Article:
Farnsworth Art Museum
The following essay is reprinted with permission of the Farnsworth Art Museum.
One Nation: Patriots and Pirates Portrayed by N.C. and James Wyeth
By Lauren Raye Smith, Conservator/Assistant Curator, Wyeth Center
The history of America in the 20th century, full of innocence and deceit, promise and disappointment, has been witnessed and chronicled by two members of the most famous family of artists in America, the Wyeths. N. C. Wyeth (1882-1945) was the most prominent illustrator of his day. In addition to illustrating classic novels and magazine articles, N. C. was called on by the U. S. Government and military agencies to create images that would stir the hearts of his fellow Americans with a powerful emotion, patriotism. As the century aged and matured, however, so did the American public. Events conspired to strip the public of their innocence, and words like "Vietnam" and "Watergate" became heavily laden with new meaning. What it meant to be "patriotic" was no longer clear. James Wyeth (b. 1946), the grandson of N. C. Wyeth, came of age in the 1960's, perhaps one of the most tumultuous decades of this century. He has witnessed, and more importantly, recorded artistically many of the events and people that have shaped this new, more informed American public. This exhibition and catalog bring together a collection of the "political" works of these two artists in an exploration of our nation, a nation founded by both "patriots" and "pirates."
N. C. Wyeth, himself a founding father of a great artistic legacy, established his reputation as the premier illustrator of the country. From the beginning of his career, he was determined to paint American subjects in a fresh and wholly American way, not to be swayed or influenced by past European masters. He was passionately interested in the events and people that established our country, and delighted in depicting events such as Washington at Yorktown and Lincoln giving his second inaugural speech. He was a master at projecting himself into the scenes he was painting, giving them a veracity that few others could accomplish. He became sought after for his quintessentially American illustrations. There is romanticism and idealism to most of his works, the heroes are strong and virile and the flags wave majestically, victory is always at hand. His images echo the great speeches of Wilson, Churchill, and Roosevelt, the pictorial equivalents of "We have nothing to fear but fear itself."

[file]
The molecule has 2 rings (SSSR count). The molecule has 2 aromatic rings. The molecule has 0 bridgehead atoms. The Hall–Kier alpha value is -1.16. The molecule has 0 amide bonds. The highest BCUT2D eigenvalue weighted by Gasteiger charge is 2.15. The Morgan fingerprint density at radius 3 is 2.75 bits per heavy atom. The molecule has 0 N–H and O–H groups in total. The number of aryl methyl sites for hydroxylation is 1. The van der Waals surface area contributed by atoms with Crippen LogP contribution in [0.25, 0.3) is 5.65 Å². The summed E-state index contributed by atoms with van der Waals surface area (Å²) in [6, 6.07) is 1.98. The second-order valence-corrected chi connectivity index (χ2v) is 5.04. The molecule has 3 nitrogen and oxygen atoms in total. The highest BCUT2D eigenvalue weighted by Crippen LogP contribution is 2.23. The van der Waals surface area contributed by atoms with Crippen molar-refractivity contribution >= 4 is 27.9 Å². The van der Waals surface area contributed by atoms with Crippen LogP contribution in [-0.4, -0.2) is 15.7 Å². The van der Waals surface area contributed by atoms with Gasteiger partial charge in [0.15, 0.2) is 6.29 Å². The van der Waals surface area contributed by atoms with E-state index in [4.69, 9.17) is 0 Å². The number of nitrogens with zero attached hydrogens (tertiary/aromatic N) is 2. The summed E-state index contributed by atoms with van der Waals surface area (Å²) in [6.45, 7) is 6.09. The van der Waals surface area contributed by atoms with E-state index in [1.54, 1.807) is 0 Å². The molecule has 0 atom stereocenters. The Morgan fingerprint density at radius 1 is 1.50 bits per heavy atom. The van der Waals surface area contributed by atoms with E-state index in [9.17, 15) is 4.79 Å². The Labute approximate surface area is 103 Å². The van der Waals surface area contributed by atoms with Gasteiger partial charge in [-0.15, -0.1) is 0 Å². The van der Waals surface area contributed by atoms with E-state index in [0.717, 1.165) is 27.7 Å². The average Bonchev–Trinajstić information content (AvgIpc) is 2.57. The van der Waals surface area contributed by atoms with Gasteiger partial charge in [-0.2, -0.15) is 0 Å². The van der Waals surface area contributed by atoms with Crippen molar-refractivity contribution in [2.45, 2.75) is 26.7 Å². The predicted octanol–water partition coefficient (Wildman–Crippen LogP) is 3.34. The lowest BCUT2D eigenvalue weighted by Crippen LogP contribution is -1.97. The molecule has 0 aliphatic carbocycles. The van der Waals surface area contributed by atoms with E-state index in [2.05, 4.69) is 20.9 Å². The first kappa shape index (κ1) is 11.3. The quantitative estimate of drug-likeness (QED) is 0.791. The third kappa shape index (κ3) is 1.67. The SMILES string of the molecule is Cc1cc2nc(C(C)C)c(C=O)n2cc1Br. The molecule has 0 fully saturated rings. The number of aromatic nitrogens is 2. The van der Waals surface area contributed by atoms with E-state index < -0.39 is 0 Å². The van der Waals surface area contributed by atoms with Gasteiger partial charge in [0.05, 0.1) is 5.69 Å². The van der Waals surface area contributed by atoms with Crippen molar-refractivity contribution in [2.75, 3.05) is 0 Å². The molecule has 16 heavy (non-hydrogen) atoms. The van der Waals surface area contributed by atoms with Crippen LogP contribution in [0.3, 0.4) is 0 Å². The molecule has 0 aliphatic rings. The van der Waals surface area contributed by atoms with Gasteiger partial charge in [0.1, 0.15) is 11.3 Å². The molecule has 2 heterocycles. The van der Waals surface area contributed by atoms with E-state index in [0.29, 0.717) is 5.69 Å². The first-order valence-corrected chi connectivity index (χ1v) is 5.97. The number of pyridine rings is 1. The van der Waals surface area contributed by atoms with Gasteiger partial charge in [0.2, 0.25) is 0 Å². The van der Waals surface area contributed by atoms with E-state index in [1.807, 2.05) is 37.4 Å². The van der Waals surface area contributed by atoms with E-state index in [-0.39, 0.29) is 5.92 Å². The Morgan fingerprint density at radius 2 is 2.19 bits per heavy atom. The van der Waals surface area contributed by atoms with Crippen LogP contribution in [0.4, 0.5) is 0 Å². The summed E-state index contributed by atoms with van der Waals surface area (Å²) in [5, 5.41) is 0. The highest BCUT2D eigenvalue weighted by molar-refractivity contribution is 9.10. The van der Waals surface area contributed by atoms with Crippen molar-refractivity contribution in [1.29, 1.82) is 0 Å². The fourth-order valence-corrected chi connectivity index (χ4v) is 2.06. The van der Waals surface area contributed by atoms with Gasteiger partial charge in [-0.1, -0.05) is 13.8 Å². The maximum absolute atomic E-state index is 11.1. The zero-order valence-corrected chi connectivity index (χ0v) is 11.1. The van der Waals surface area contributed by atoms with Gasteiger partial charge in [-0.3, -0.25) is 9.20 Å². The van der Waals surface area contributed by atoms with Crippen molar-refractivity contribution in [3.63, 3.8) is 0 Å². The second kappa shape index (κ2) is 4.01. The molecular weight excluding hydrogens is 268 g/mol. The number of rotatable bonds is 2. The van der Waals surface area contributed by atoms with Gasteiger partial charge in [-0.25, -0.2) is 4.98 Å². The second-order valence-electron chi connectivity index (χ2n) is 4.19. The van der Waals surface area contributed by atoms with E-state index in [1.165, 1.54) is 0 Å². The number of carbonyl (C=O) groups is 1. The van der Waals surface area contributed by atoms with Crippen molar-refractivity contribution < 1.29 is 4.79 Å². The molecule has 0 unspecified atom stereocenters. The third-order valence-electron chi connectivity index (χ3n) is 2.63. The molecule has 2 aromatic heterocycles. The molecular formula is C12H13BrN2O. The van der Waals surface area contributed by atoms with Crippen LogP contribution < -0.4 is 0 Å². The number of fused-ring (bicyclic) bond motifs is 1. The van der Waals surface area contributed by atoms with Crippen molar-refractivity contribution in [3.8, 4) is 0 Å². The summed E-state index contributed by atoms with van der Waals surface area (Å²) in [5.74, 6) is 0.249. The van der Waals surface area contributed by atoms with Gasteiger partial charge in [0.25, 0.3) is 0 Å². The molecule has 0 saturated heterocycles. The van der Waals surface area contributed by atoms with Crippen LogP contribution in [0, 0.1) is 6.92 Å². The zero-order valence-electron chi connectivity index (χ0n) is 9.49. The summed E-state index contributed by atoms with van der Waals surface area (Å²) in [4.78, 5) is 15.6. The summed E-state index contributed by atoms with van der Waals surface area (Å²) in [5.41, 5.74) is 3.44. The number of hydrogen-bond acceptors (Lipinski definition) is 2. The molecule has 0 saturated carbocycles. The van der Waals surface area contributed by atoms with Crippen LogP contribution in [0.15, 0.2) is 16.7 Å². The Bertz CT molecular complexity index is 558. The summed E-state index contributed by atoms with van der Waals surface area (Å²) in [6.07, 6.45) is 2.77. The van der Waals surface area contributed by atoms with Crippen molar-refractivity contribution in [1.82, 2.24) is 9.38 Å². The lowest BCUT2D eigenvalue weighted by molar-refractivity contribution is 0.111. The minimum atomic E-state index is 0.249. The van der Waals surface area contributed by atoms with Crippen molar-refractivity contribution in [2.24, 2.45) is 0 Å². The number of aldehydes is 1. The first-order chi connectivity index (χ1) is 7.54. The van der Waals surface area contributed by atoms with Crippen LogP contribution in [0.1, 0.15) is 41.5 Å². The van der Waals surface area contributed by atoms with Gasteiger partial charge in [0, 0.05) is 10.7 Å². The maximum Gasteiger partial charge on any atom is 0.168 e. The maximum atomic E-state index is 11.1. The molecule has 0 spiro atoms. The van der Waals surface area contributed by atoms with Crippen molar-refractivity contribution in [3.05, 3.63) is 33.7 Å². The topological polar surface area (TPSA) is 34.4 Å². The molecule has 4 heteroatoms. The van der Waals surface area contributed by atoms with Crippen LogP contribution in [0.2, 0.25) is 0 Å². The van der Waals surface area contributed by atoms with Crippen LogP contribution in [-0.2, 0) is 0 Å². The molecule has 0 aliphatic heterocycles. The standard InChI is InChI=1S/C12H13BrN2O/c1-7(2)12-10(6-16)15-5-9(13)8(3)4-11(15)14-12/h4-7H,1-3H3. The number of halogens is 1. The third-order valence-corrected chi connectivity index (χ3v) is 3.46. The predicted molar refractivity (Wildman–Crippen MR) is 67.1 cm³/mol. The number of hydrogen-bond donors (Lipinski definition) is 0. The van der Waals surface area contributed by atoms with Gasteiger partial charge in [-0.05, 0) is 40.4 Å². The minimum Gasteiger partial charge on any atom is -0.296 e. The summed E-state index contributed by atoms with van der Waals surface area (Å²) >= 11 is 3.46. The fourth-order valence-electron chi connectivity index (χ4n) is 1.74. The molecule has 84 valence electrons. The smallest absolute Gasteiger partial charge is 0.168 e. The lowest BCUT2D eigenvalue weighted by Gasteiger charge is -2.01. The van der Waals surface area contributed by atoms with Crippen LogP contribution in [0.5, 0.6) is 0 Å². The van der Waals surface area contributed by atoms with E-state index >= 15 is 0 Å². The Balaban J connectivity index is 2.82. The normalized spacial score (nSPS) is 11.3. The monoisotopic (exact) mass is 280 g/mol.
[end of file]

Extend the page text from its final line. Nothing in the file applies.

Contrasting with the confident message of N. C. Wyeth is the sense of doubt visible in the eyes of President Kennedy as depicted by James Wyeth. He did not deify the slain president, on the contrary making him seem almost too human. As the media has expanded its coverage and power in the later part of this century, the American public has been given more information about its leaders, particularly their foibles, inconsistencies, and idiosyncrasies. The press exposed the Bay of Pigs operation months before the D-Day, resulting in the fact that the public was more informed about it than many of the participants. The Vietnam War became our first opportunity to witness the carnage of war each night on the evening news. We were also able to watch the fall of a President in the 1970's, and witness and record the lies he told along the way. This is the Washington James has been a part of and he has explored and exposed its complexities over the years with a toughness and reality that comes from knowledge.
Consider the two artists' depictions of Thomas Jefferson. N. C.'s Jefferson is a solemn thinker, working late into the night on a speech, putting great thoughts to paper in the glow of candlelight. James takes a less scholarly view of the man, and there is haughtiness in the Thomas Jefferson from James's brush. In the two portraits he has strong features, piercing blue eyes, and a determined expression. "Dome Room" also shows Jefferson as confident, a small smile on his lips as he gazes out the window. His mistress Sally Hemings lingers in the doorway, a small uncertain figure, just leaving or arriving, but afraid to disturb the master either way. This is not the pensive, cerebral Jefferson of N. C., but Jefferson the man, the id evident.
Identical media can have drastically different results in the hands of these artists as well. Abraham Lincoln basks in the glow of the flag as he prepares to give his second inaugural speech in the small pencil study by N. C. He appears as a king, crowned in the glory of the nation, large billowy clouds surrounding him as he turns his face to the sky. James uses his pencil line to a far different effect. With it he describes the worry lines in the forehead of Colson as he testifies, the severity and intensity in the face of Haldeman, and the disbelief in the eyes of Judge Sirica as further evidence is revealed implicating the hallowed office of the presidency.